Posts tagged ‘performance’

June 15th, 2012

The Three-Idiot Problem

Ignorance more frequently begets
confidence than does knowledge.

Charles Darwin
The Descent of Man (1871)

Ask most people why so many larger companies seem rife with incompetence and lassitude while smaller companies seem to remain focused and productive, and you’ll likely hear the incremental argument: more people and more process results in less efficiency. Perhaps someone will cite the Peter Principle or Dunning-Kruger. You may even hear a market-friendly variation on social Darwinism: while larger companies usually have the capital to survive their mistakes, smaller companies have little choice but to sink or swim, resulting in a marketplace that seems to be primarily populated by well-run small companies.

June 14th, 2012

Recommended: Imperial Life in the Emerald City

Imperial Life in the Emerald CityIt’s hard to imagine a more damning project post-mortem than Rajiv Chandrasekaran’s Imperial Life in the Emerald City, which will be only vaguely familiar to those who’ve seen the Matt Damon movie loosely based on it. (And by “loosely,” I mean The Serpent and the Rainbow loosely.)

The book is no thriller: it details, misstep by misstep, the failures of both people and process in the aftermath of the 2003 American-led invasion of Iraq, with particular focus on the cronyism and ivory tower economics which would ultimately define  L. Paul Bremer’s viceroyship.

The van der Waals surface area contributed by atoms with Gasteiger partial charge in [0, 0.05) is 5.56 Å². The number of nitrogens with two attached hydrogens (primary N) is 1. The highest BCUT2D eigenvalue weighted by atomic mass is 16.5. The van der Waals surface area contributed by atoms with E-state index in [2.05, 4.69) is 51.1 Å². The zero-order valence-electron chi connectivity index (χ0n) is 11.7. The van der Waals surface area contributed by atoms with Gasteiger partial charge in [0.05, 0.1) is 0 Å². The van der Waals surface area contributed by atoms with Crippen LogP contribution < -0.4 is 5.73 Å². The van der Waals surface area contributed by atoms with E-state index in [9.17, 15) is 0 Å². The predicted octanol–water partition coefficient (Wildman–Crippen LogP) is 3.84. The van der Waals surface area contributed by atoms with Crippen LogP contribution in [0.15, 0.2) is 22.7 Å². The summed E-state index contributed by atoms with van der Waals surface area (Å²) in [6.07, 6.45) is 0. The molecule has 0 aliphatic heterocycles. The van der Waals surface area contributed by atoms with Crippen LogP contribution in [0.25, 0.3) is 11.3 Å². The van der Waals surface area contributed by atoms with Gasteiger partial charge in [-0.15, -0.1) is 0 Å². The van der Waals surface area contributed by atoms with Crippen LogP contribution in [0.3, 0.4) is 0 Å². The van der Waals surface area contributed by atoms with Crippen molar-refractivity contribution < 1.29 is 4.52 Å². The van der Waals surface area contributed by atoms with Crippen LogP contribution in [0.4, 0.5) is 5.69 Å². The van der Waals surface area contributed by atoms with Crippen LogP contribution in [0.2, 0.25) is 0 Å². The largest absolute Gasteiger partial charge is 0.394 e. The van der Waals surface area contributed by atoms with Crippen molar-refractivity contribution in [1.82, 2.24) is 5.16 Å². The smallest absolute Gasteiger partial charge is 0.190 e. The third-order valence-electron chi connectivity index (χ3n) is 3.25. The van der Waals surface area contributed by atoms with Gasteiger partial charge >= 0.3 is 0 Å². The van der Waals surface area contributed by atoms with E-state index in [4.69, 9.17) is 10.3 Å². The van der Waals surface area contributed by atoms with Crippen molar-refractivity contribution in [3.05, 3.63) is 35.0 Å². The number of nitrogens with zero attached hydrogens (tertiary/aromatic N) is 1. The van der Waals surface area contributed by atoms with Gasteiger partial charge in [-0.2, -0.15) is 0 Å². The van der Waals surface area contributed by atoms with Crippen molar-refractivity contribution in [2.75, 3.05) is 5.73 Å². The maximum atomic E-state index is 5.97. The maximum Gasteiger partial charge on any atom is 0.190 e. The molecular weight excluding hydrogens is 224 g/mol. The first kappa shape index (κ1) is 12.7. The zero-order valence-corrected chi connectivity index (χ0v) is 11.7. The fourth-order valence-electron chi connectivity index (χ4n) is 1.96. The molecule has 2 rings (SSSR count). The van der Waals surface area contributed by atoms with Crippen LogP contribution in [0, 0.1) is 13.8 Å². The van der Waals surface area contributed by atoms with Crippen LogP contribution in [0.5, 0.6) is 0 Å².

March 14th, 2011

Recommended: Google’s Rules

For those who might’ve missed it in the business section of the New York Times this weekend, Google has formalized what it believes to be the perceived attributes of a successful manager, and there’s much to admire here:

December 22nd, 2010

Of Studios and Sweatshops

For some reason, many companies treat their production team as a fixed quantity, something to be accommodated or disbanded but rarely improved. It’s the rare C-level executive who understands that a production team exists on a spectrum between good and bad, and that thoughtful management can influence the quality of their team. Perhaps this says something about the quality spectrum of C-level executives: the fewer people at the top of the pyramid, the narrower and more polarized the output.

November 16th, 2010

Re-engineering a Better Performance Review

There’s a dirty little secret about performance reviews, which is this: most of them are useless. Managers dread them because they’re tedious and time-consuming and potentially volatile. Employees hate them because all too often a performance review is the only objective data point informing compensation and bonus. Rarely in my experience does a performance review actually accomplish its primary goal of encouraging superior performance or correcting unproductive behavior.

June 24th, 2010

Bad Managers

Over the past ten years, I’ve been fortunate to have worked with some excellent managers and business strategists. I’ve also worked with a fair number of wasters. In fact, I’ve come to a sort of counter-Tolstoy realization about managers: the good ones seem each to be unique in their particular approach to handling people and process, while the bad ones are dispiritingly alike.


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